By using advanced preclinical models, Leonetti’s group investigated new therapeutic approaches for the treatment of human solid cancers. Preliminary in vitro experiments performed in breast cancer cells, demonstrated that G-quadruplex (G4) compounds, which are able to interact with G4 DNA structures present in cancer cells, synergizes with antineoplastic drugs in killing cancer cells. The in vivo results, obtained in an orthotopic model of breast cancer, which recapitulate clinical situation, confirmed that G4 ligands were able to increase the efficacy of Paclitaxel, thus suggesting a possible clinical application of this combination. The recent advances in organoids, in vitro 3D culture of human cancer, have opened new avenues for a more efficient translation of basic cancer research into novel treatment regimens. To this purpose, the same group have established orthotopic models of colon cancer by implanting organoids possessing KRAS mutations, which are generally associated with clinical aggressiveness of this cancer and reduced survival of the patients. This model, which closely mimic the clinical setting, will be used for investigating more efficacy therapies in the context of KRAS mutated colon cancer for which no effective therapies exist. Finally, analysis with the Open Array Real-Time PCR platform which include 624 cancer genes, permitted to identify genes regulated by G4 ligands. In particular, the analysis evidentiated 5 genes up-regulated and 19 genes down-regulated after the treatment with the G4 ligand. Interestingly, these genes have a relevant role in colon cancer progression and 3 out of 5 genes up-regulated and in 11 out of 19 down-regulated, possess G4 sequences, thus confirming the transcriptional control of the G4 ligand. Future studies are planned to establish the functional relevance of these genes with the aim to identify new therapeutic targets.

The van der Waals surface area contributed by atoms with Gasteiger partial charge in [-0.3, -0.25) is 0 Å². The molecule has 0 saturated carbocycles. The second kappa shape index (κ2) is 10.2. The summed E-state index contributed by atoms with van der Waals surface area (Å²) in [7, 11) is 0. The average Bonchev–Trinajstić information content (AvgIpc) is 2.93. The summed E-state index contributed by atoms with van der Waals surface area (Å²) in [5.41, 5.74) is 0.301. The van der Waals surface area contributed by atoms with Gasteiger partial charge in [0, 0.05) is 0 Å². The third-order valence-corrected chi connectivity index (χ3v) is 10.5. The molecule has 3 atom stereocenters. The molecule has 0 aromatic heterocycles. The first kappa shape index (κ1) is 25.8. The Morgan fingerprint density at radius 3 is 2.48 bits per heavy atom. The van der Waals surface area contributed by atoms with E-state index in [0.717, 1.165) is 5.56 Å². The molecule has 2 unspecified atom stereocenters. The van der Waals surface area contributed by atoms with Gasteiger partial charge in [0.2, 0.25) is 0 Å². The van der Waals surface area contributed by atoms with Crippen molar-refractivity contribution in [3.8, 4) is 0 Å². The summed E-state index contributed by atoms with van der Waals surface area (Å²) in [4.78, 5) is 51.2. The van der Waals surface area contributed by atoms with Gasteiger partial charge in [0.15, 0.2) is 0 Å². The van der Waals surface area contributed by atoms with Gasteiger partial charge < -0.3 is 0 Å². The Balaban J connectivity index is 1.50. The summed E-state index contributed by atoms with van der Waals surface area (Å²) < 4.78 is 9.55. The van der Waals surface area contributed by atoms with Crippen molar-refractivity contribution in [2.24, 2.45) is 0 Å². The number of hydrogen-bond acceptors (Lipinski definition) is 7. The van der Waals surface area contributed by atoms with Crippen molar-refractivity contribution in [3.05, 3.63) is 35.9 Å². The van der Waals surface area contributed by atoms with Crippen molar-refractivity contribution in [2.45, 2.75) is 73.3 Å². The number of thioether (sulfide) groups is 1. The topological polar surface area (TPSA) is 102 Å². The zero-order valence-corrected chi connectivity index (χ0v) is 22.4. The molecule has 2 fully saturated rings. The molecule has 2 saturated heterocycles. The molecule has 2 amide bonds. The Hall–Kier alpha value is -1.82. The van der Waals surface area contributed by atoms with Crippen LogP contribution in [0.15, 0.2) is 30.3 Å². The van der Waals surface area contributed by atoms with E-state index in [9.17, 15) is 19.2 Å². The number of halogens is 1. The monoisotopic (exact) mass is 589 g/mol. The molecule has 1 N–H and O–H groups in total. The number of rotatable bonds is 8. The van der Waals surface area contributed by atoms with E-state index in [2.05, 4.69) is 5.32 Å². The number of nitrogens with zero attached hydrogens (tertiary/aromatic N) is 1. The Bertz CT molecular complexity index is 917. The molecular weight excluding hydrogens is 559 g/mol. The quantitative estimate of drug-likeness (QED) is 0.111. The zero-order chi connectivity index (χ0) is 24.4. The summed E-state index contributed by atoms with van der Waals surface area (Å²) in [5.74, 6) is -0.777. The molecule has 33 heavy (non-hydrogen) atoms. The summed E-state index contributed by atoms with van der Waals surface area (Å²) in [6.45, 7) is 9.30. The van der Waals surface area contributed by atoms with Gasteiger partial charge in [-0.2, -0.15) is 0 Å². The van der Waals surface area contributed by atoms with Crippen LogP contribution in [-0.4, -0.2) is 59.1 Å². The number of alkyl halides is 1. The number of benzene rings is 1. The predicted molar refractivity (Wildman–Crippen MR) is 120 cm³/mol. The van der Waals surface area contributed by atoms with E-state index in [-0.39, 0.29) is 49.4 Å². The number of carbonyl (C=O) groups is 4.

Multiple myeloma (MM) is a neoplasm characterized by the accumulation of proliferating antibodies producing plasma cells in the bone marrow. Despite several therapeutical improvements, MM remains incurable with patients subject to relapses. This disease is characterized by a high frequency of structural variants (SVs) and copy-number abnormalities (CNAs). In addition, an increasing number of studies provides evidence of numerous regulatory shifts in the genomic organization during the development of MM. Importantly, several undifferentiated MMs show reorganization of the chromatin including euchromatic histone marks up-regulation. Consistent with these findings, in MM cells an increase in the accessibility of chromatin compared to normal plasma cells was observed, with a significant conversion of heterochromatic regions into accessible “active chromatin”. Che-1/AATF (Che-1) is a protein identified by its ability to bind RNA polymerase II (Pol II)12. Several studies have demonstrated its involvement in the regulation of gene transcription and tumor cell proliferation. Che-1 is present in histone acetyltransferase complexes SAGA and ATAC through its interaction with the transcriptional co-activators ADA2, ADA3 and GCN5 and it acts as an endogenous HDAC1 inhibitor through its ability to disrupt the binding of pRb and Sp1 proteins to this enzyme. In addition, Che-1 plays an important role in the cellular response to the DNA damage (DDR) or to other cellular stressors, and sustains cell survival in MM cells by inhibiting mTORC1 activity and inducing autophagy. During this year, we demonstrated that Che-1 plays a crucial role in the transformation and proliferation of MM cells by increasing chromatin accessibility at both proximal and distal regulatory elements in in vitro and in vivo MM models. Using a comprehensive plethora of low- and high- throughput approaches coupled with ad hoc bioinformatic analysis, we observed a linear relationship between Che-1 and general histone acetylation in MM patients. Strikingly, Che-1 depletion induces a global transcription shut-off by systematically reducing histone acetylation. These results contribute to further elucidate the role of Che-1 as an essential component of the transcription machinery in MM, and in confirming Che-1 as a possible target for enhancing the efficacy of anti-tumor agents.